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Politics of the Late Republic

6. Cicero

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About this Lecture

Lecture

In this module, we think about the importance of Cicero as evidence for the Late Republic, and whether it’s possible to look beyond Cicero to gain a wider, more nuanced picture of what’s going in this period. In particular, we think about: (i) the range, quantity and (in the case of his letters) immediacy of Cicero as a source for the politics of the Late Republic; (ii) the patchiness of Cicero’s coverage and the partiality of his view; (iii) the relative (un)importance of Cicero as a historical actor; (iv) the longer-term trends that led to the collapse of the Republic; (v) Cicero’s views (as found in the De Re Publica) on what could be done to save the Republic; and (vi) some of the other sources available to historians that give a more nuanced view of the Late Republic, e.g. archaeology.

Further reading:
– Erich S. Gruen, The Last Generation of the Roman Republic (1974)
– Elizabeth Rawson, Intellectual Life in the Roman Republic (1985)

Course

In this course, Dr Ed Bispham (University of Oxford) explores several aspects of the politics of the Late Republic. In the first module, we think about the extent to which structural deficits within the Republican constitution were responsible for its collapse. In the second module, we think about the tension between the optimates and populares – who they were and what they stood for – before turning in the third module to the influence of Sulla on the political culture of the Late Republic. In the fourth module, we consider the role of the (so-called) First Triumvirate in dominating and deforming Republican politics before turning in the fifth module to consider why agrarian reform is such a controversial and emotive topic in this period. Finally, in the sixth module, we think about the importance of Cicero as a historical source and the ways we can look beyond his evidence to gain a wider, more nuanced picture of what’s going on in the Late Republic.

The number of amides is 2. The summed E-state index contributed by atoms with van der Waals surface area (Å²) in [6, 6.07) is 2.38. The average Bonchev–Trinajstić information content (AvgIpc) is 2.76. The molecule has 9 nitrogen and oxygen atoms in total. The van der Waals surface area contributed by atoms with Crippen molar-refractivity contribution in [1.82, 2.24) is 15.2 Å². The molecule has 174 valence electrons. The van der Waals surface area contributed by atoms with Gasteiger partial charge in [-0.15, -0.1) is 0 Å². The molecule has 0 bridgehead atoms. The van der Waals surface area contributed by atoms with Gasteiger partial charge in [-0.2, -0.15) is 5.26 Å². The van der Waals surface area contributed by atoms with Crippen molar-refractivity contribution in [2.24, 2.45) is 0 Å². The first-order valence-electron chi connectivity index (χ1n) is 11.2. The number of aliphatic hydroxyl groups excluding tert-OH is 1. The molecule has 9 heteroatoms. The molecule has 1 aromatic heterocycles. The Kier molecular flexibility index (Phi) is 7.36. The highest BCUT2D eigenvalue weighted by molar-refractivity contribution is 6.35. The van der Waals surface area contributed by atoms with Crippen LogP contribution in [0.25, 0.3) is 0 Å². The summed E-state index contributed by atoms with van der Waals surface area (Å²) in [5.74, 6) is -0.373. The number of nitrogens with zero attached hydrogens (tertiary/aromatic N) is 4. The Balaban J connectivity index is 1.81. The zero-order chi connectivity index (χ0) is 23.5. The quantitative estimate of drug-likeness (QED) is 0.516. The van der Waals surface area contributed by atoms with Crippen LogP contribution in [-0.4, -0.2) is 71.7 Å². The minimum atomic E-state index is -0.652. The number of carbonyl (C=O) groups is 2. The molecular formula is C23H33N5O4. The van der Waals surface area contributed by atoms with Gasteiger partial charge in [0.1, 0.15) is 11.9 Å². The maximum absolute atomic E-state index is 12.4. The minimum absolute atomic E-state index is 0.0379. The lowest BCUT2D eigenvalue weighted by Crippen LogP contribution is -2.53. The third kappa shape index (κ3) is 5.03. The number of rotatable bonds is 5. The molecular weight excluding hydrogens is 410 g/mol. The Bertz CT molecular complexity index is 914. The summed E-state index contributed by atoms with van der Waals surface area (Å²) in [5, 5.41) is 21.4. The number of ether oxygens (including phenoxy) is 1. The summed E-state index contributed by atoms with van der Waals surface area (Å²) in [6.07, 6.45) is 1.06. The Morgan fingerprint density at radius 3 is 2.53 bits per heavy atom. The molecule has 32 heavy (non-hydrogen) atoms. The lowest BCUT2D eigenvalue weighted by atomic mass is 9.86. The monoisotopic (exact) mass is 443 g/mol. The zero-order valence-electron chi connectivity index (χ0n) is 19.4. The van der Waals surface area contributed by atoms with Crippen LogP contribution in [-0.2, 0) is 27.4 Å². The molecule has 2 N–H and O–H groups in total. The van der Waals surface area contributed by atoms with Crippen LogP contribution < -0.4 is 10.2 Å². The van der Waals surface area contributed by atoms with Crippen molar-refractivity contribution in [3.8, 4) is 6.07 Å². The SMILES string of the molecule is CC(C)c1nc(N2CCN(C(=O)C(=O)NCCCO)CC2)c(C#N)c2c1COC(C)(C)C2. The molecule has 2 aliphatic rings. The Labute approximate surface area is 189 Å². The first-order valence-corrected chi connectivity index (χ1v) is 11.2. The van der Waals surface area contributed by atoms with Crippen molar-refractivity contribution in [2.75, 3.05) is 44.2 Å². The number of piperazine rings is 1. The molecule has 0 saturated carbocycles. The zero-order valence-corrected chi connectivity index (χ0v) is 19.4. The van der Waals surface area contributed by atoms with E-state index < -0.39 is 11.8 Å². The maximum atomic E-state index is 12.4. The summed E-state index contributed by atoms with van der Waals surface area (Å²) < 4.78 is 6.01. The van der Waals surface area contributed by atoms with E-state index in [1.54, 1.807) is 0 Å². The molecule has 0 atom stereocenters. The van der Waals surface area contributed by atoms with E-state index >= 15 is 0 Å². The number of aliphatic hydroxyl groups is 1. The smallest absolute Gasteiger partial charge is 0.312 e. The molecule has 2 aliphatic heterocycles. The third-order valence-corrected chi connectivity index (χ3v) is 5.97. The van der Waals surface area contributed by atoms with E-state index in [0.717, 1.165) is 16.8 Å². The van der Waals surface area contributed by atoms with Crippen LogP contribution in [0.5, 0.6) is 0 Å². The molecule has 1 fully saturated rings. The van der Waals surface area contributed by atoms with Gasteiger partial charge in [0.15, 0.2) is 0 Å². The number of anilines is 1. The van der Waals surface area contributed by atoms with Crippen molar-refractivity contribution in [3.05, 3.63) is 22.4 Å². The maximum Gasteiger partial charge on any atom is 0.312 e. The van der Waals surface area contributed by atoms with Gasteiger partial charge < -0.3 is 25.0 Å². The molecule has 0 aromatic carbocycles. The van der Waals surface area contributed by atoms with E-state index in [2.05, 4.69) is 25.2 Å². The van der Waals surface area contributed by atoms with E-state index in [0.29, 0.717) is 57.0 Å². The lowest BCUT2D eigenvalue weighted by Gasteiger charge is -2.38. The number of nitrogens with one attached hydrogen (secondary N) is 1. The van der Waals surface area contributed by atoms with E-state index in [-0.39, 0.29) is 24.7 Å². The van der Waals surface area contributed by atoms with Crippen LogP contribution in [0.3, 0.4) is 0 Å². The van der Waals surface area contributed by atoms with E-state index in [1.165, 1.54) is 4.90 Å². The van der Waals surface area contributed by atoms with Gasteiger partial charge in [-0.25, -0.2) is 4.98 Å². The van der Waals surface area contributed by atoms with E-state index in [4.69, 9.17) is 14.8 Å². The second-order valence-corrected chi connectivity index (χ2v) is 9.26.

Lecturer

Ed is interested in all areas of antiquity, the classical world and its interlocutors. At Oxford, he teaches most ancient history papers. For the past decade and a bit more he has been thinking about how historians should and can use archaeological data, and vice versa. He has been very lucky to be able to go to the mountains in central Italy and think about this while other people shovel large amounts of soil around. Currently he is chairman of the Sub-Faculty of Ancient History and Classical Archaeology: his present project involves trying to find out what this means in practice.

His research interests fall broadly into three categories at the moment: the history, archaeology and epigraphy of Italy, especially the impact of the Roman conquest; the political and cultural history of the Roman Republic; early Roman historiography. He is Co-Director of the Sangro Valley Project (Phase II), with Prof. Susan Kane, of Oberlin College, Ohio.

Cite this Lecture

APA style

Bispham, E. (2020, March 11). Politics of the Late Republic - Cicero [Video]. MASSOLIT. https://www.massolit.io/courses/politics-of-the-late-republic/cicero-eb53cd21-8be8-4827-a7fb-464c0e8d7a07

MLA style

Bispham, Ed. "Politics of the Late Republic – Cicero." MASSOLIT, uploaded by MASSOLIT, 11 Mar 2020, https://www.massolit.io/courses/politics-of-the-late-republic/cicero-eb53cd21-8be8-4827-a7fb-464c0e8d7a07

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